Driver Who Wrecked Teammate, Drove With Phone in His Hand Stays in Haas F1 Program

Santino Ferrucci in 2016.
Santino Ferrucci in 2016.
Photo: Mark Thompson (Getty Images)

Again reminding us that not everyone has consequences for their actions, the Haas Formula One team said it’s keeping Santino Ferrucci—the Santino Ferrucci penalized for holding a phone while driving a race car and wrecking a teammate on the same weekend—in its F1 development program.

That’s right. A person penalized and dropped from his Formula 2 team after holding a phone in his hand while driving a race car is still in the F1 development pipeline. Watch out, Lewis, looks like that one is texting!

Ferrucci has been with the Haas F1 team since 2016, and the team announced in March that he’d stay in it this year while also running Formula 2 races with a team called Trident Motorsport. The ugliness that seems to have been brewing in his relationship with that team peaked at Silverstone Circuit in the UK in July, when the series penalized him for the phone incident and for hitting his own teammate, Arjun Maini, on a cool-down lap. Series-issued penalties included a disqualification and a four-race ban from Formula 2, and Trident Motorsport announced about a week after it all happened that the team had dropped him.


Trident Motorsport tweeted a statement about Ferrucci’s Silverstone weekend that seemed to leave out some details about it, apologizing to Maini for the “unsportsmanlike and above all uncivilized behavior that he was forced to endure not only during this last weekend by Santino Ferrucci and [his] father.”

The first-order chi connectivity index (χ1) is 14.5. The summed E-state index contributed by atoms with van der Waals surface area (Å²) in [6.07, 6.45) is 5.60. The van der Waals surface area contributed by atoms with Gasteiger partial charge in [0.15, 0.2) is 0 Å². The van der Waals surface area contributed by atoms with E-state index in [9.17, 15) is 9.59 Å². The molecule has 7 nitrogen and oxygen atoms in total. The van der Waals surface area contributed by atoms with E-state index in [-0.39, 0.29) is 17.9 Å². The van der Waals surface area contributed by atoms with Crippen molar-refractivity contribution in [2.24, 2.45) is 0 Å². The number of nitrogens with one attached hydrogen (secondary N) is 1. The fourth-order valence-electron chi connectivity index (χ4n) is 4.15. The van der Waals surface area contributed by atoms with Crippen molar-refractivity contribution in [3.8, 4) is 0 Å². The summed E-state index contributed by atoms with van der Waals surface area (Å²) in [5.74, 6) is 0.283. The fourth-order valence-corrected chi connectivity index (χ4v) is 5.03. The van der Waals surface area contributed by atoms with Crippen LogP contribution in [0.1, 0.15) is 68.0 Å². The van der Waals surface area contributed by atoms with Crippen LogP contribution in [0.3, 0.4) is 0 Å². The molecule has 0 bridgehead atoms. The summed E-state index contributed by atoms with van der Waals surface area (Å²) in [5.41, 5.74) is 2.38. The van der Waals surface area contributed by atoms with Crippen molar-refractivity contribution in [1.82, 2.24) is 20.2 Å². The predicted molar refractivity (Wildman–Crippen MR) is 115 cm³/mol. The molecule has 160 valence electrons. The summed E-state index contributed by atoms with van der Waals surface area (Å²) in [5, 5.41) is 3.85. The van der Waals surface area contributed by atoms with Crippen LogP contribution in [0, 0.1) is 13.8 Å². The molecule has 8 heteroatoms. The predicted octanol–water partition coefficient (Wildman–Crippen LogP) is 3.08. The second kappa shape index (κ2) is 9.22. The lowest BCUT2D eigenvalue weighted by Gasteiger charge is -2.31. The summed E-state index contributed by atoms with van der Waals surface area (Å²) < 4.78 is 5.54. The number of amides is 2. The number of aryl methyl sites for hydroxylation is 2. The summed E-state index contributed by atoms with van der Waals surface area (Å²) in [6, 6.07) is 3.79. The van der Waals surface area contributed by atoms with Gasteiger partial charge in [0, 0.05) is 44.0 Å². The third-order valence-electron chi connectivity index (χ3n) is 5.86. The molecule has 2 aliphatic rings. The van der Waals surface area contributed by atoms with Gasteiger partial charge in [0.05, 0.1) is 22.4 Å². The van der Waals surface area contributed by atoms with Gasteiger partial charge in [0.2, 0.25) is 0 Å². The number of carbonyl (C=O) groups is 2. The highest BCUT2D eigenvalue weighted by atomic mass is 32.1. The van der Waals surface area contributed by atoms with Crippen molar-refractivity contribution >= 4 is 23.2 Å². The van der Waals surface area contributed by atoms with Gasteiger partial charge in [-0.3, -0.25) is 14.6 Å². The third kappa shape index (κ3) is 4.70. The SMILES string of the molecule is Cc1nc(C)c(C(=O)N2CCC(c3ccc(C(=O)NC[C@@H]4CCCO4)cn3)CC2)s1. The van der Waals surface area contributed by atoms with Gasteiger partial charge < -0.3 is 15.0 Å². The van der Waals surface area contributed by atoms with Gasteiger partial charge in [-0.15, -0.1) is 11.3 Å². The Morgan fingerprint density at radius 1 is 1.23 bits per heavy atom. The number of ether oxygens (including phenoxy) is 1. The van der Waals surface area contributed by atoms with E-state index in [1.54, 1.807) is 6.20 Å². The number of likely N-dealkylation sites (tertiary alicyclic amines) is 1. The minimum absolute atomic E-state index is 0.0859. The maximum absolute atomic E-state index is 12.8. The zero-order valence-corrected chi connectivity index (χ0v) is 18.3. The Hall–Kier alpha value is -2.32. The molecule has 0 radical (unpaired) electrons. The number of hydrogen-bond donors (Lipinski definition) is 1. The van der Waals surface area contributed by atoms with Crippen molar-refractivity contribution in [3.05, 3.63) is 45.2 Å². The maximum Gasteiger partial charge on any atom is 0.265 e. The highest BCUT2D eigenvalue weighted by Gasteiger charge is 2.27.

The team also claimed in another statement that it had problems with Ferrucci not paying to race:

Since the beginning of the championship, the Driver justified its payments’ default with alleged failure by his sponsors to fulfil their obligations. It seems weird that, despite such kind of issues, Santino Ferrucci had the resources needed to enter the Detroit INDY race from June 1st to 3rd while, at the same time, he was not honouring his agreement with Trident Motorsport.

Trident gave mandate to its lawyers in order to activate all the procedures needed to fully recover its credits towards the driver.

Ferrucci tweeted an apology later, saying he used “extremely poor judgement” and hit Maini accidentally. He said there was no premeditation, “only anger and frustration as this has been a horrific year,” and that there was no excuse for his “mental lapse” other than “the fact that [he’s] a twenty-year-old Italian American with a deep passion for motorsport, which is a very emotional sport.”

As it all unfolded in mid July, Haas F1 told Jalopnik via a statement from team principal Guenther Steiner that the team wanted to gather “all of the facts” around the situation before making a decision on Ferrucci’s place in its development program. On Thursday, Autosport reported that Steiner said the team’s keeping him around for now. From the story:

Speaking ahead of the Belgian Grand Prix, Haas team principal Gunther Steiner said: “I think we keep him for the time being on the programme.

“We will see what he is going to do in IndyCar and stay with that one.

“The guy is trying to make a career and in the end we don’t want to pull the rug under his feet.”


Ferrucci also got a pass on his behavior from IndyCar team Dale Coyne Racing, which is what Steiner mentioned above. The team announced that he’ll be in one of its cars for the last two races of the season, with team owner Dale Coyne saying the team was “very impressed with Santino” when he ran the Detroit Grand Prix earlier this year—“not just by his performance behind the wheel, but also by his professionalism and maturity outside of the race car.”

Speaking of outside of the race car, maybe that’s where he’ll leave his phone and his misplaced anger from now on.

Staff writer, Jalopnik

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